Cover Crop-Based Organic No-Till Soybean Production In Ontario

In the video series below, we provide an overview of roller crimping rye for organic no-till soybean production. We give an overview of the system and profile the experiences of two Ontario farmers.

To learn about the on-farm trial results, click here. A detailed project report can be found here.

While there are many benefits of organic agriculture, one of the potential downsides can be the frequent requirement for tillage, in particular during the soybean production phase. Excessive tillage is known to have negative impacts on soil structure and soil health as a whole. In an effort to reduce the tillage requirement for combating weeds in organic soybean production in Ontario, Jake Munroe, Soil Management Specialist for Field Crops, with support from the Ontario Soil and Crop Improvement Association (OSCIA), has been looking at utilizing crimped cereal rye as a weed-suppressive mulch during the growing season. This is a concept that has been thoroughly studied by researchers at the University of Wisconsin-Maddison and implemented on farms in the United States; however, it is not currently a widely used method in Ontario organic agriculture. This two-year trial has evaluated crimped cereal rye in organic soybean production on several small plots, as well as in collaboration with growers who are trying the system on their farms. In this three-part video series, we will take a look at how the system works as a whole, and hear from two of the on-farm cooperators who have been implementing this system on their farms.

The first video in this series features Jake Munroe explaining cover crop-based organic no-till soybean production and how it has been implemented in the OSCIA trials. A key tool to enable cover crop-based organic no-till is a roller crimper, a large drum with metal strips affixed to it in a chevron pattern, that is used to terminate the rye and lay it down flat. With this method of termination, it is important to avoid cutting the plant stems, which can allow for rye re-growth. Soybeans can either be planted into standing cereal rye or following rye crimping, although it is recommended to have sharp openers and effective closing wheels for optimal results. Many of the images shown in this first video are from the plot at Canada’s Outdoor Farm Show, which was established in collaboration with Soils @ Guelph.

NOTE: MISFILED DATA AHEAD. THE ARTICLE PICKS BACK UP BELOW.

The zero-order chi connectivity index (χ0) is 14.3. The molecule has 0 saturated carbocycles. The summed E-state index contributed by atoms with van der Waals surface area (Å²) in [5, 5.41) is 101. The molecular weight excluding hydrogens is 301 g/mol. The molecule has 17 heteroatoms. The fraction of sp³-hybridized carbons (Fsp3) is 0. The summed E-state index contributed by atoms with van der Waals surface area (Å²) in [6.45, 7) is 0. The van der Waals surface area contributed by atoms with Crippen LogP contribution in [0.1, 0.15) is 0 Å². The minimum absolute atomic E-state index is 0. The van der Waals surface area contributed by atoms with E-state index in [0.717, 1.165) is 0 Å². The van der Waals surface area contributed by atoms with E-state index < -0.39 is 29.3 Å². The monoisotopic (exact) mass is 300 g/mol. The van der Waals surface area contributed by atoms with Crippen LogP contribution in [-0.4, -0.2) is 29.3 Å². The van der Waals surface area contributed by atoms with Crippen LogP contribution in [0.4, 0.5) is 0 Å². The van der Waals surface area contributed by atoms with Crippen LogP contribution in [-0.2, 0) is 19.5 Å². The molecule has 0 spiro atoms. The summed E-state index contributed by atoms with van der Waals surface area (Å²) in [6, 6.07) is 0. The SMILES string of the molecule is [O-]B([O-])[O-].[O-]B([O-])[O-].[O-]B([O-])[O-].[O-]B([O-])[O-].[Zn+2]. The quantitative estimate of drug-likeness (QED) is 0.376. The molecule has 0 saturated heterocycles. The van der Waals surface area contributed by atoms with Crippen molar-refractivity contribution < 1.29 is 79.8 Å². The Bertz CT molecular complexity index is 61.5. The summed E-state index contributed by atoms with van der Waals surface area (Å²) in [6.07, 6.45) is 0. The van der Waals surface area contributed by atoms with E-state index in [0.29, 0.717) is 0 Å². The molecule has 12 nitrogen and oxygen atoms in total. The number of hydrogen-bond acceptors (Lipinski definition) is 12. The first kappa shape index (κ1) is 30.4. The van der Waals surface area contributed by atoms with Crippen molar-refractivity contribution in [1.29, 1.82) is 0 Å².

The second video of the series features Brett Israel of 3Gen Organics, which is located just outside of Drayton, Ontario. The farming operation at 3Gen Organics consists of both organic swine production as well as over 800 acres of certified organic cropland. The Israel’s are new to cover crop-based organic no-till soybean production but were interested in giving it a try in cooperation with this project. In the final video of the series, Brett will discuss his successes and challenges with the strip trials on his farm comparing 30-inch organic soybeans to soybeans grown with a cereal rye mulch as the only form of weed control.

The third video in the series features a grower that has been using a cereal rye mulch in his organic soybean production for several years. Morris Van De Walle farms 1,000 acres of certified organic land near St. Marys, Ontario where he has gained first-hand knowledge on how to implement the cover crop-based organic no-till system in Southern Ontario. Morris had a 30-foot-wide roller-crimper that he has put to good use over the past few years in his soybean fields. He has also experimented with using this system to enable no-till production of other organic crops in his rotation, such as corn and black beans. We spoke with Morris in one of his fields about his experience with this organic cropping system and he gave some insight into how he got started using cereal rye as a part of his soybean production.